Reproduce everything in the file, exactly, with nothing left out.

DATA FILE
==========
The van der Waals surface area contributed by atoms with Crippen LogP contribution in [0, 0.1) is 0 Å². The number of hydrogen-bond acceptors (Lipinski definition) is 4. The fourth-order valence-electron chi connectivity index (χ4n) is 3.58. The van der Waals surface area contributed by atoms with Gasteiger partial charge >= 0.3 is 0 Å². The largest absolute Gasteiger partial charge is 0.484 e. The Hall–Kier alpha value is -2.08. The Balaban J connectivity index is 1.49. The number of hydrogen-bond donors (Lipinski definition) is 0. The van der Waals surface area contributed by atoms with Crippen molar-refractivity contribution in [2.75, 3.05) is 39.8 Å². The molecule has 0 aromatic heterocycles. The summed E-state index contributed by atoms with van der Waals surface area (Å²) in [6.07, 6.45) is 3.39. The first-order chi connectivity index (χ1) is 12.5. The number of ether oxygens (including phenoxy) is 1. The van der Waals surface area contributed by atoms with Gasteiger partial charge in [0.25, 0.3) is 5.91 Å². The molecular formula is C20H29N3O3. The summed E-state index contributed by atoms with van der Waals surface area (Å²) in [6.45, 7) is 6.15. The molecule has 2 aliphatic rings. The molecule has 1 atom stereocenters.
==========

The van der Waals surface area contributed by atoms with Crippen LogP contribution in [0, 0.1) is 0 Å². The number of hydrogen-bond acceptors (Lipinski definition) is 4. The fourth-order valence-electron chi connectivity index (χ4n) is 3.58. The van der Waals surface area contributed by atoms with Gasteiger partial charge >= 0.3 is 0 Å². The largest absolute Gasteiger partial charge is 0.484 e. The Hall–Kier alpha value is -2.08. The Balaban J connectivity index is 1.49. The number of hydrogen-bond donors (Lipinski definition) is 0. The van der Waals surface area contributed by atoms with Crippen molar-refractivity contribution in [2.75, 3.05) is 39.8 Å². The molecule has 0 aromatic heterocycles. The summed E-state index contributed by atoms with van der Waals surface area (Å²) in [6.07, 6.45) is 3.39. The first-order chi connectivity index (χ1) is 12.5. The number of ether oxygens (including phenoxy) is 1. The van der Waals surface area contributed by atoms with Gasteiger partial charge in [0.25, 0.3) is 5.91 Å². The molecular formula is C20H29N3O3. The summed E-state index contributed by atoms with van der Waals surface area (Å²) in [6.45, 7) is 6.15. The molecule has 2 aliphatic rings. The molecule has 1 atom stereocenters.